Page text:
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Addison’s disease is a condition that affects your body’s adrenal glands. These glands are located on top of your kidneys. They make hormones that affect your mood, growth, metabolism, tissue function, and how your body responds to stress.
Addison’s disease damages those glands. It causes your body to shut down production of the hormones. The disease commonly affects people 30 to 50 years of age. However, it can occur at any age and affects both men and women.
Symptoms of Addison’s disease
Symptoms appear over a period of several months. They are difficult to diagnose because they are vague. Symptoms include:
- muscle weakness
- joint or muscle pain
- weight loss
- nausea, vomiting, and or diarrhea (leading to dehydration)
- changes in mood or personality, such as irritability, anxiety, or depression
- loss of appetite
- darkening of the skin (called hyperpigmentation)
- lightheadedness or fainting when standing up, due to low blood pressure
- cravings for salty food
- sudden, severe pain in the abdomen (lower stomach), lower back, or legs
- confusion or slurred speech
- sluggish movements
- high fever.
When symptoms appear suddenly, or quickly get worse, it is called acute adrenal failure. Sometimes it’s called Addisonian crisis. This can lead to death if not treated. If you have any of the following symptoms, contact your doctor or go to an emergency room immediately.
- sudden, intense pain in your lower back, abdomen, or legs
- severe vomiting and diarrhea (which will lead to dehydration)
- lower than normal blood pressure
- high levels of potassium and low levels of sodium.
What causes Addison’s disease?
Addison’s disease is caused by injury to your adrenal glands or when your glands are affected by another medical condition. This is called adrenal insufficiency. There are 2 types of adrenal insufficiency:
Primary adrenal insufficiency: This occurs through damage to your adrenal glands by an autoimmune disease (when your body attacks its own immune system). Other causes of primary adrenal insufficiency include:
- Tuberculosis (or other infections) of the adrenal glands
- Cancer of the adrenal glands
- Bleeding of the adrenal glands
Secondary adrenal insufficiency: This occurs when another condition causes the adrenal glands to stop producing hormones. For example, a problem with your pituitary gland can cause secondary Addison’s disease. Or, you may develop Addison’s disease if you suddenly stop taking a corticosteroid medicine (such as prednisone). Corticosteroids are sometimes prescribed to treat conditions such as asthma, allergies, arthritis, cancer, and immune system problems.
How is Addison’s disease diagnosed?
Your doctor will ask you about your medical history and your symptoms. He or she may also perform laboratory tests to determine whether you have Addison’s disease. Those lab tests include:
- Blood tests to measure your body’s hormone and mineral levels. Your doctor may check your blood before and after an injection to see if your body is responding normally to increased levels of certain hormones.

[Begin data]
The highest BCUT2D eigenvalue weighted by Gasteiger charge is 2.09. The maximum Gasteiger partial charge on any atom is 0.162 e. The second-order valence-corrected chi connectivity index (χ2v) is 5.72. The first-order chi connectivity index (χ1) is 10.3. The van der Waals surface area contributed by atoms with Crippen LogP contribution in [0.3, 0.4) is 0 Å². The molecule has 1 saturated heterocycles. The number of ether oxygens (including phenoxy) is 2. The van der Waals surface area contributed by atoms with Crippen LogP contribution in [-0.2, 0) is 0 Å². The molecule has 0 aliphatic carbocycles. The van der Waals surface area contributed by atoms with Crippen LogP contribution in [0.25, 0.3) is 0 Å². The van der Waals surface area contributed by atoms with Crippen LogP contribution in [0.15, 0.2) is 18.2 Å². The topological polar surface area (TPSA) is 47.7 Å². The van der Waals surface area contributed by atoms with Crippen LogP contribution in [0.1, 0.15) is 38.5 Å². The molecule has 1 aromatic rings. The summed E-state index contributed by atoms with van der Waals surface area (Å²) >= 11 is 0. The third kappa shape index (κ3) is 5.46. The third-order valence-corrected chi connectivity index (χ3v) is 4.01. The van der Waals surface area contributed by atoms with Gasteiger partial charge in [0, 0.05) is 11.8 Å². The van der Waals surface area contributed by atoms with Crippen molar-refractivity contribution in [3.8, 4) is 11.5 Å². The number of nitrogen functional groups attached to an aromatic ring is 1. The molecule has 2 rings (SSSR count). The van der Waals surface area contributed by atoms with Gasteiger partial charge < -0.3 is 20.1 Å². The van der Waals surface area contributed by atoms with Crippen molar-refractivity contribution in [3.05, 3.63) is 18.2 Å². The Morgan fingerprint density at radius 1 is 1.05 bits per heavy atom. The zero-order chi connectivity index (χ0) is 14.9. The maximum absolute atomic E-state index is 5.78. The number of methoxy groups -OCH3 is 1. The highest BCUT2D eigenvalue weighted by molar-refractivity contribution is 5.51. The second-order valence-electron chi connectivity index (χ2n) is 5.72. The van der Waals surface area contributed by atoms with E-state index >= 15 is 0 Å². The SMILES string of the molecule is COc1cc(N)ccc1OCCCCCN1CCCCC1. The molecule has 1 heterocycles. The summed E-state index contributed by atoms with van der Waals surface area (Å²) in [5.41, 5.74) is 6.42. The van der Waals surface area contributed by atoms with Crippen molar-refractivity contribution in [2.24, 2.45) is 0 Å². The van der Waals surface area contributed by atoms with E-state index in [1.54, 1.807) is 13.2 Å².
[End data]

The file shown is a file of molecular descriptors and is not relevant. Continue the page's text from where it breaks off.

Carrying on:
- Computerized tomography (CT) scan or magnetic resonance imaging (MRI) to look at the size of your adrenal glands or pituitary gland. These scans are similar to an X-ray.
Can Addison’s disease be prevented or avoided?
Addison’s disease cannot be prevented or avoided.
Addison’s disease treatment
Treating Addison’s disease usually involves taking prescription hormones. This can include hydrocortisone, prednisone, or cortisone acetate. If your body is not making enough of the hormone aldosterone, your doctor may prescribe fludrocortisone. These medicines are taken every day by mouth (in pill form).
Your doctor may also recommend that you take a medicine called dehydroepiandrosterone. Some women who have Addison’s disease find that taking this medicine improves their mood and sex drive.
If you are experiencing an Addisonian crisis, you need immediate medical care. The treatment typically consists of intravenous (IV) injections of hydrocortisone, saline (salt water), and dextrose (sugar). These injections help restore blood pressure, blood sugar, and potassium levels to normal.
Living with Addison’s disease
Living with Addison’s disease involves learning to live with the unpleasant symptoms. In addition, you need to prepare for the possibility of Addisonian crisis. This is a medical emergency that requires you to:
- Carry a medical alert card and bracelet at all times. This gives emergency medical workers information about your condition.
- Keep extra medicine with you in case you forget to take your medicine. Ask your doctor for an injectable form of corticosteroids for use in an emergency.
- Tell your doctor if your symptoms change or if your medicines stop working the way they used to.
Questions to ask your doctor
- Is Addison’s disease hereditary?
- Can the severity of my symptoms get worse over time?
- Is Addison’s disease rare?
- Can Addison’s disease cause long-term kidney failure?
Copyright © American Academy of Family Physicians
This information provides a general overview and may not apply to everyone. Talk to your family doctor to find out if this information applies to you and to get more information on this subject.